It's stupid to demonize a technology because some companies sold you a bad product --- especially when your response is to refuse to buy a product from a company that is known (in this respect at least) NOT to have shipped crappy firmware.
    Reply
  • harijan - Monday, October 08, 2012 - link

    Pretty sure 3650GiB != 3.65TiB.

    3650GB == 3.65TB.

    It doesn't do anything to your percentages, but this is Anandtech, we hold you to higher standards ;)
    Reply
  • Kristian Vättö - Tuesday, October 09, 2012 - link

    You are correct, I forgot that binary units don't scale up linearly (1000GiB is not 1TiB); metrics are just so much simpler. Thanks for the heads up, I've fixed the math now. Reply
  • iaco - Monday, October 08, 2012 - link

    I wonder if Samsung will ever make a SSD made of SLC NAND. The performance would be amazing. Reply
  • Conficio - Monday, October 08, 2012 - link

    First thanks to the Kristan and the Anand Team for another comprehensive review and the inclusion of in depth knowledge about the technology behind it.

    I'd like to see included in the test (or in another article) a review of the available tools for each SSD. I think it is important to know if the manufacturer supports its tools to low level format, secure erase, TRIM, ROM update etc. beyond the obligatory Windows (7). Are those available for Linux (command line and/or GUI)? Are they available for Mac OSX? Do they work if the drive is connected over USB? Are these tools user friendly to use?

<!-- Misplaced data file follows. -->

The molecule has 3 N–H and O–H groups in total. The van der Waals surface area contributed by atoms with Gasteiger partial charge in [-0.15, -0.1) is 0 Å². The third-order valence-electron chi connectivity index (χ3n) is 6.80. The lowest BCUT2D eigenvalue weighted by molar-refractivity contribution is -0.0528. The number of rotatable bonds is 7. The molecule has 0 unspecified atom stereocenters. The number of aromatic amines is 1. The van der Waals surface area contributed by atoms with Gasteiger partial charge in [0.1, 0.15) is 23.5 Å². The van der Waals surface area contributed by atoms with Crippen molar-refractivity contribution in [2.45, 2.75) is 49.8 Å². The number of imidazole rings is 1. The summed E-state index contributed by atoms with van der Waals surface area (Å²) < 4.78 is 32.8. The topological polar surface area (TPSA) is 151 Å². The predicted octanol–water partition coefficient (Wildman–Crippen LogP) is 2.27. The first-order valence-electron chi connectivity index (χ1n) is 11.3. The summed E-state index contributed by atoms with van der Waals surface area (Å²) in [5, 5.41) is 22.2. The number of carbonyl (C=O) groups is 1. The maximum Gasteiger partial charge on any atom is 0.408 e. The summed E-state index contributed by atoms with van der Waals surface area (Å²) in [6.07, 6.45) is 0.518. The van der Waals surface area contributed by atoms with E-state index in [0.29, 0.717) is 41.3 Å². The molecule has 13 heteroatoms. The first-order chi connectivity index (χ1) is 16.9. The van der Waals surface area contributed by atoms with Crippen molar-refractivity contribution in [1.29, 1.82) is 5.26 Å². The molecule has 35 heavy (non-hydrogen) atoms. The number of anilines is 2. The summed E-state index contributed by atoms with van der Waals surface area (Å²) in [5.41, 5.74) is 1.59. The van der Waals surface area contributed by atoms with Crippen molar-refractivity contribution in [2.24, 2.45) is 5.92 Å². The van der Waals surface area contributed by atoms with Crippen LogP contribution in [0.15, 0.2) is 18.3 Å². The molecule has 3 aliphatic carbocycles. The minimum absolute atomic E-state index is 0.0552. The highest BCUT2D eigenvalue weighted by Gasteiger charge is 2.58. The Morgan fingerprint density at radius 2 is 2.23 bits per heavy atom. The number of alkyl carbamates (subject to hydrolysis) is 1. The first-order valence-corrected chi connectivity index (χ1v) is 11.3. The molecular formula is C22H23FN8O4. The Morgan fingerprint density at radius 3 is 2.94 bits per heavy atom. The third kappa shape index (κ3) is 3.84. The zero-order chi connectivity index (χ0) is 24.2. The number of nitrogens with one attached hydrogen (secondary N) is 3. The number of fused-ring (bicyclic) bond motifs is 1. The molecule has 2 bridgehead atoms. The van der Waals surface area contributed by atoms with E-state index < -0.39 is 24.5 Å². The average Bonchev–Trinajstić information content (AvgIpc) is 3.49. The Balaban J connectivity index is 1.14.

It is useless if I buy an SSD and have to find out that Mac OSX does not support the tools. I have a couple of Vertex drives which I can't find a way to secure erase in order to restore full performance. They are pre TRIM drives and Mac OS X does not support trim on them anyway.

    As with motherboards, the the BIOS or UEFI is important, so is with SSDs the ability to actually perform some of the low level functions. I hope you can add that to your workload! A comparison of the different tools for each manufacturer for current drives would be a great start. Thanks again!
    Reply
  • Kristian Vättö - Tuesday, October 09, 2012 - link

    Samsung will be releasing Magician 4.0 later this year and we are definitely going to do an article about it. I tried to get a beta version of it but Samsung wasn't willing to send us one, yet. Magician 3.2.2 that comes with the 840 is the same that's available for the 830, so I didn't find it that important to cover.

    But you are right, we need to cover the software side more as well because it will also drive manufacturers to make their own SSD tools.

    P.S. Try installing Ubuntu to a USB stick (just use UNetBootin) and then use hdparm commands (see below) to secure erase the SSD.

    sudo hdparm --user-master u --security-set-pass password /dev/sdX

    sudo hdparm --user-master u --security-erase password /dev/sdX

    "password" is whatever you choose as the password and "X" is the drive (you can see which it is in Disk Utility)
    Reply